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dc.contributor.authorChang, Hsien-Feng
dc.contributor.authorWu, Chang-Chieh
dc.contributor.authorSun, Chien-An
dc.contributor.authorChu, Chi-Ming
dc.contributor.authorLin, Fu-Gong
dc.contributor.authorHsieh, Jih-Fu
dc.contributor.authorHsu, Chih-Hsiung
dc.contributor.authorHuang, Chi-Hua
dc.contributor.authorYang, Tsan
dc.contributor.authorTsai, Yang-Ming
dc.contributor.authorKuan, Jen-Chun
dc.contributor.authorChou, Yu-Ching
dc.date.accessioned2021-07-19T23:46:10Z
dc.date.available2021-07-19T23:46:10Z
dc.date.issued2016
dc.identifier.issn1081-5589
dc.identifier.doi10.1136/jim-2016-000086
dc.identifier.urihttp://hdl.handle.net/10072/406146
dc.description.abstractAberrant DNA methylation plays a crucial role in cancer development; however, prospective evidence of an interaction between molecular biomarkers and cancer staging for predicting the prognosis of colorectal cancer (CRC) is still limited. We examined DNA methylation in tumors and adjacent normal tissues from patients who underwent CRC surgical resection, and evaluated the interaction between cancer staging (advanced vs local) and DNA methylation to predict the prognosis of CRC. We recruited 132 patients with CRC from Tri-Service General Hospital in Taiwan and used the candidate gene approach to select 3 tumor suppressor genes involved in carcinogenesis pathways. ORs and 95% CIs were computed using logistic regression analyses while adjusting for potential covariates. Advanced cancer stage was correlated with cancer recurrence (OR 7.22, 95% CI 2.82 to 18.45; p<0.001). In addition, after stratification by promoter methylation in 3 combined genes in the matched normal tissues, we observed a joint effect after adjusting for sex, age at surgery, and adjuvant chemotherapy, yielding a significant OR of 20.35 (95% CI 4.16 to 99.57; p<0.001). DNA methylation status would significantly increase the recurrence risk of CRC with a significant impact on joint effect between DNA methylation and clinical stage, particularly in matched normal tissues. This was attributed to molecular changes that could not be examined on the basis of clinical pathology. Our interaction results may serve as a reference marker for evaluating the risk of recurrence in future studies. ©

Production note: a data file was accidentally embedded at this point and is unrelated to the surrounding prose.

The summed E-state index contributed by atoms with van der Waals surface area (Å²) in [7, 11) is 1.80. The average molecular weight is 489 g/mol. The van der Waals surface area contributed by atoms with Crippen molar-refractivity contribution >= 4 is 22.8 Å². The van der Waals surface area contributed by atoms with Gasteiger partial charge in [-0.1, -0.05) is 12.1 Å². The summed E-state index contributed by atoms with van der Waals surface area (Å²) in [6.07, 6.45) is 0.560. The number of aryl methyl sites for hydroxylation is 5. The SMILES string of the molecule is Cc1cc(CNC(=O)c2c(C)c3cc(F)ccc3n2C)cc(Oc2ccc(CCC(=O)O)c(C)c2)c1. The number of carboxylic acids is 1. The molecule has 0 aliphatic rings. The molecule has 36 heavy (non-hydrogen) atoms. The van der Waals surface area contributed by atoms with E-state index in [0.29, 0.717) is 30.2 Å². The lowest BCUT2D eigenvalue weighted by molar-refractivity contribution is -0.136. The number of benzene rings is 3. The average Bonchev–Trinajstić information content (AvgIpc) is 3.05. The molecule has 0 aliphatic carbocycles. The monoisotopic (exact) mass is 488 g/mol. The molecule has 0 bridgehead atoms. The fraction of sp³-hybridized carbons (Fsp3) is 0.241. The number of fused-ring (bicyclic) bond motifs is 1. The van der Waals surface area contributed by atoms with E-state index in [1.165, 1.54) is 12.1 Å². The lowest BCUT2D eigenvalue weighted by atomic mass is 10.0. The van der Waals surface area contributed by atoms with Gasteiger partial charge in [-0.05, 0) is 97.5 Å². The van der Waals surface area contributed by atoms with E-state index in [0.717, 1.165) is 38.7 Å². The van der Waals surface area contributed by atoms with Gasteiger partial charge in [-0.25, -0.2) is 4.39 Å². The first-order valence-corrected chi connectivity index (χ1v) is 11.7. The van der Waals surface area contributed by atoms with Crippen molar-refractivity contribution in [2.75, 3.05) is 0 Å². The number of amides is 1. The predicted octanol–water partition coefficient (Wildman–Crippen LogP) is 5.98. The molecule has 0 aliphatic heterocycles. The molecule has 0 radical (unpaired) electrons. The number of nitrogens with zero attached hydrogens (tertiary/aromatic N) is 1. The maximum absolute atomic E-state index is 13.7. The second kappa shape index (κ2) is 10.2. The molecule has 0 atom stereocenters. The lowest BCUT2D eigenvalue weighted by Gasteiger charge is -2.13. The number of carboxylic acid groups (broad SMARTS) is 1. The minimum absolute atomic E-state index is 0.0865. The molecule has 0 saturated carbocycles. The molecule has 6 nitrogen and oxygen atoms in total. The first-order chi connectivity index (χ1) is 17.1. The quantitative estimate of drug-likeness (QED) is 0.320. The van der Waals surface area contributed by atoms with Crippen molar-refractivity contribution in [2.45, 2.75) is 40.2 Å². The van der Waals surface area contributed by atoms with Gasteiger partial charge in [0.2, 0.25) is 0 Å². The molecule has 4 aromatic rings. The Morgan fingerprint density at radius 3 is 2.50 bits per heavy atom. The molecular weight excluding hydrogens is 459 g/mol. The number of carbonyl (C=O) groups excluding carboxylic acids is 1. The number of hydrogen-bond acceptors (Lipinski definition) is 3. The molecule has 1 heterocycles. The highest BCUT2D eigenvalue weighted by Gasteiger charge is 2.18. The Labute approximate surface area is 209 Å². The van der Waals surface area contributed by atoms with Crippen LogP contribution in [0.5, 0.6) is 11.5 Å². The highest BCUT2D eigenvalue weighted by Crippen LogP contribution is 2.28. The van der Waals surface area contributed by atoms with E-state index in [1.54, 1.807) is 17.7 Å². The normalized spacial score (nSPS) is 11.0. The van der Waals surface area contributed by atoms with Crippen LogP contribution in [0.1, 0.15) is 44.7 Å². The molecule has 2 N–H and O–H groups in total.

dc.description.peerreviewedYes
dc.languageEnglish
dc.publisherBMJ PUBLISHING GROUP
dc.relation.ispartofpagefrom1200
dc.relation.ispartofpageto1207
dc.relation.ispartofissue7
dc.relation.ispartofjournalJournal of Investigative Medicine
dc.relation.ispartofvolume64
dc.subject.fieldofresearchClinical sciences
dc.subject.fieldofresearchcode3202
dc.subject.keywordsScience & Technology
dc.subject.keywordsLife Sciences & Biomedicine
dc.subject.keywordsMedicine, General & Internal
dc.subject.keywordsMedicine, Research & Experimental
dc.subject.keywordsGeneral & Internal Medicine
dc.titleClinical stage and risk of recurrence and mortality: interaction of DNA methylation factors in patients with colorectal cancer
dc.typeJournal article
dc.type.descriptionC1 - Articles
dcterms.bibliographicCitationChang, H-F; Wu, C-C; Sun, C-A; Chu, C-M; Lin, F-G; Hsieh, J-F; Hsu, C-H; Huang, C-H; Yang, T; Tsai, Y-M; Kuan, J-C; Chou, Y-C, Clinical stage and risk of recurrence and mortality: interaction of DNA methylation factors in patients with colorectal cancer, Journal of Investigative Medicine, 2016, 64 (7), pp. 1200-1207
dcterms.dateAccepted2016-05-22
dc.date.updated2021-07-19T23:43:14Z
gro.hasfulltextNo Full Text
gro.griffith.authorChu, Cordia M.


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